The compound is a ferro-carbon composite. It helps to increase braking power, reduce brake fade (some decent brake fluid can also help with that), and minimizes wear to the rotor. This gives the braking setup a longer life.
If you’re looking for something that isn’t too extreme, doesn’t create noise, or produces excessive dust, then these pads have to be on the list of best brake pads.
Deciding What You Need
As with all mods and upgrades, you need to give some thought as to what will work for you, your vehicle, and what your requirements are. Fitting a high-performance brake pad that only starts working when it gets seriously hot won’t be much use for a trip along the highway in heavy traffic. Equally, choosing a pad that wears quickly will get very boring (and expensive) when you’re changing them twice a year.
To an extent, the vehicle itself will help with pad selection. Some pads will only fit European sedans or compacts, while others could be SUV fittings only. The point is that just because it’s not standard equipment, or marketed as a ‘performance’ upgrade, it may not actually work for you or your vehicle.
Fitting brake pads is a relatively easy job even if you have limited mechanical skills. However, please be aware that brake pads are literally all that’s stopping you from having an accident. If you install them wrong, you can significantly damage your car (at best) and at worst, well, it doesn’t bear thinking about.
Use the correct tools for the job. A pair of water pump pliers makes no substitute for a professional piston wind-back tool (and there’s a high chance you’ll damage the piston or rubber.) By their very nature, caliper bolts are designed to be tight. If you get the wrong wrench size, you’ll have no end of grief removing the bolt.
Make sure that the caliper is clean and free from dust. Also, make sure that if it’s a ‘floating’ caliper that slides on a pin, that the pin and mechanism are clean and that it slides easily. If not, you’ll lose braking efficiency and probably wear out one single pad prematurely.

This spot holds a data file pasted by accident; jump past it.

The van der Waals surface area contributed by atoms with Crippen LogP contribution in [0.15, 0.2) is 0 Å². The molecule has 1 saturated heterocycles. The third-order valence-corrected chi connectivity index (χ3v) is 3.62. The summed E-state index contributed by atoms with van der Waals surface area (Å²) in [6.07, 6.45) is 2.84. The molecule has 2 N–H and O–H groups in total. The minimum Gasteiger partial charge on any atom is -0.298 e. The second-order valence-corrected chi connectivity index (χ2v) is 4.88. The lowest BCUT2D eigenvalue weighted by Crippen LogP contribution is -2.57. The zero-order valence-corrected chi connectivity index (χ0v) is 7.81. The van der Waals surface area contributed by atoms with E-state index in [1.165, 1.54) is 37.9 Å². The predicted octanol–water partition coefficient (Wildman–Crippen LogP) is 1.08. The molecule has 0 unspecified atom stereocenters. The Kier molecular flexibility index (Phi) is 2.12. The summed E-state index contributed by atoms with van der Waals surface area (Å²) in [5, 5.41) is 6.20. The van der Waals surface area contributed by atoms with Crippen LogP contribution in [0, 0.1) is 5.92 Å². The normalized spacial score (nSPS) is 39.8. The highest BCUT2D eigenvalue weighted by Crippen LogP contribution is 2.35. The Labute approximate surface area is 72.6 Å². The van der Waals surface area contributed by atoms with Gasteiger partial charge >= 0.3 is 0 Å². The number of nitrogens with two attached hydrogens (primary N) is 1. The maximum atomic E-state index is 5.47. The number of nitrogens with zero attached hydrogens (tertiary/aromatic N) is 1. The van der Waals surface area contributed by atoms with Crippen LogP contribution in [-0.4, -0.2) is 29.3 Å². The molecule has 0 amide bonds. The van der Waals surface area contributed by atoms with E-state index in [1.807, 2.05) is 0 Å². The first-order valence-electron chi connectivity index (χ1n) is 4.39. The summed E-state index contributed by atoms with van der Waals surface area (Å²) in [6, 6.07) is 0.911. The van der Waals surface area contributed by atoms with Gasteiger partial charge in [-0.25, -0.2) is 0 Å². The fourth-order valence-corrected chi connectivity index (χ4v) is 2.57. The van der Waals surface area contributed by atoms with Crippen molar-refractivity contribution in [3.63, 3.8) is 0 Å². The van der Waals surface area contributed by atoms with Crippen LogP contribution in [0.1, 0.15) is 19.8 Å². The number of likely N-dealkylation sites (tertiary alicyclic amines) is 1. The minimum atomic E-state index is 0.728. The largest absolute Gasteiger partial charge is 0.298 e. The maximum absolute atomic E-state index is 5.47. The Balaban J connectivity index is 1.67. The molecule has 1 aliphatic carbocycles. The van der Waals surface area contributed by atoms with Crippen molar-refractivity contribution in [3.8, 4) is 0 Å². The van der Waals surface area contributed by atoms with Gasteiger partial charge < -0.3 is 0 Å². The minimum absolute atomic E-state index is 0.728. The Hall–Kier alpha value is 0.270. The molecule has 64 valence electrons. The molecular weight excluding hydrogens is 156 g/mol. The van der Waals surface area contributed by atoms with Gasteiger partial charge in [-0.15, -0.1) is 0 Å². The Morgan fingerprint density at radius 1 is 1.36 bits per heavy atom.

Also, make sure that the new pads are a good fit. Sometimes a little ‘dressing’ is needed where the pads have been powder coated to ensure that they’re free to move. However, you don’t want excessive movement in the caliper. Similar to a floating caliper, if the pad sticks and can’t move, you’ll lose braking power and wear them prematurely.
Some brake pads have a coating on the reverse side to stop noise transference and to stop the piston from bonding to the pad. If your new pads don’t have this coating, you should use some sort of high-temperature grease on the back of the pad instead. However, do not get any of the greases on the braking surface itself.
Finally, when refitting the road wheels, give the wheel hubs and wheel faces (where they mount the hubs) a thorough clean with some sort of wire brush. This ensures that the wheels are running true and straight.
While you’re there, apply some of the same high temp greases to the mating surfaces to make the wheels easier to get off in the future. It’s simple mechanics, but small things like this can make all the difference over time. You won’t regret doing the job right, but you may just regret getting it wrong.
Don’t forget to torque the wheels up properly, and if you’re unsure of anything, take professional advice before starting.